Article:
Knowing how to make good dance turns is absolutely essential for anyone looking to find more willing dance partners – ask almost any woman what they like most when dancing, and they’ll say: “spinning!” After all, who doesn’t love an exhilarating travel turn, or a back spot turn locked in your partners embrace?

Most dancers practice by whipping their body around repeatedly without thought to the process, finally rejoicing when they nail it after the 100th time. Sound familiar? The problem is, this doesn’t teach consistency – you just got lucky, and reinforced some bad habits in the process. So, how can you raise your game?

Before you even start practicing dance turns, make sure you can step straight onto one foot and balance there for a moment. After all, if you can stay balanced on one foot, are are you supposed to turn on it?

Imagine a line drawn down the centre of your head, separating you into right and left sides. In order for any turn to be possible, one side MUST turn faster than the other. We can think of our bodies moving like a door, where the axis we turn around represents the hinge, and the opposite side of our body the moving part of the door.

In ballroom, dance turns start by rotating our base (hips and below).  For instance, if you want to turn to your left and you’re stepping with your left foot, let the foot begin the turn. That is, turn your foot slightly leftwards as you lead into the turn, before allowing your body to rotate. Here’s what it looks like in action:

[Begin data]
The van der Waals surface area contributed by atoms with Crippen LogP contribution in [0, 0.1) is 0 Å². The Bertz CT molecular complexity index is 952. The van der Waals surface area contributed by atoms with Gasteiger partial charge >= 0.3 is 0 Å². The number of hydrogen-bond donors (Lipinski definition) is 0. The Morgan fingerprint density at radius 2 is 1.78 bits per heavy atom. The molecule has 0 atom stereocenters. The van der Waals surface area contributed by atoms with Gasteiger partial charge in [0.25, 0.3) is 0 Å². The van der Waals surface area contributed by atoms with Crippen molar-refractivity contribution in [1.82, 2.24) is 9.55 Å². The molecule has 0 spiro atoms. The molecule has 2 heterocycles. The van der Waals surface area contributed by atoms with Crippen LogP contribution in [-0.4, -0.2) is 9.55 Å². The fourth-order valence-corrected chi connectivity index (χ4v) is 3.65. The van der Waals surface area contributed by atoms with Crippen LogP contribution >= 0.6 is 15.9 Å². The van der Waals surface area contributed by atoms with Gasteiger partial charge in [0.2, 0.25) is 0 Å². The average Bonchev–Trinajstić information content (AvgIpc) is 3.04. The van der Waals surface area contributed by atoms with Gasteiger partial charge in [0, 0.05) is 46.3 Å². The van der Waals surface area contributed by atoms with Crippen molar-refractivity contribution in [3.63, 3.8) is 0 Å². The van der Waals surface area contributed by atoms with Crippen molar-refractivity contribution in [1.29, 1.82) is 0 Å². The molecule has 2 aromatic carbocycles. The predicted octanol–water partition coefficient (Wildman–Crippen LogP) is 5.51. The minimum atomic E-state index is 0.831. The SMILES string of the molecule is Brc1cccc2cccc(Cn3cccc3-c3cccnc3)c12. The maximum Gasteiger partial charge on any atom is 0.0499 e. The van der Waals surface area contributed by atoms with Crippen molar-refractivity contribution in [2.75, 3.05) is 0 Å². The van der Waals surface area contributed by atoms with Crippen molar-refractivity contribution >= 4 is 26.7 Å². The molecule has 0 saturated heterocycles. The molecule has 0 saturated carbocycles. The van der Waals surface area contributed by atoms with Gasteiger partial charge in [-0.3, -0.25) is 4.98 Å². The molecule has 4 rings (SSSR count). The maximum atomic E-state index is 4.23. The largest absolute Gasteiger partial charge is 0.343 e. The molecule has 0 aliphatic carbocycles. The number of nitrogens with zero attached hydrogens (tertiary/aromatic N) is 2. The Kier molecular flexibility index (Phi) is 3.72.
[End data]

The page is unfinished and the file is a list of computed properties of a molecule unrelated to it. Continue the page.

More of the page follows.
Since ballroom dancers don’t have to be en pointe, we can stay on the ball (the big meaty area on the front of the foot), of the foot. Since the weight is centred over the foot that is connected to the floor, she can turn without tipping over.

Try this: take a forward step onto the ball with your left foot, turning the foot outwards. As you do, use your leg and hip muscles to turn a very small amount to your left – say, a quarter turn. Then see if you can stop and can stay balanced on the left (lift the right foot to be sure). If you can pull it off 5 times in a row, increase it to a half turn and repeat. And remember to practice right turns with the right foot as well.

Keep gradually increasing the increments in both directions as you build up your balance, be patient with yourself, and remember the goal: nailing those effortless turns and spins that feel great and look awesome. Go to!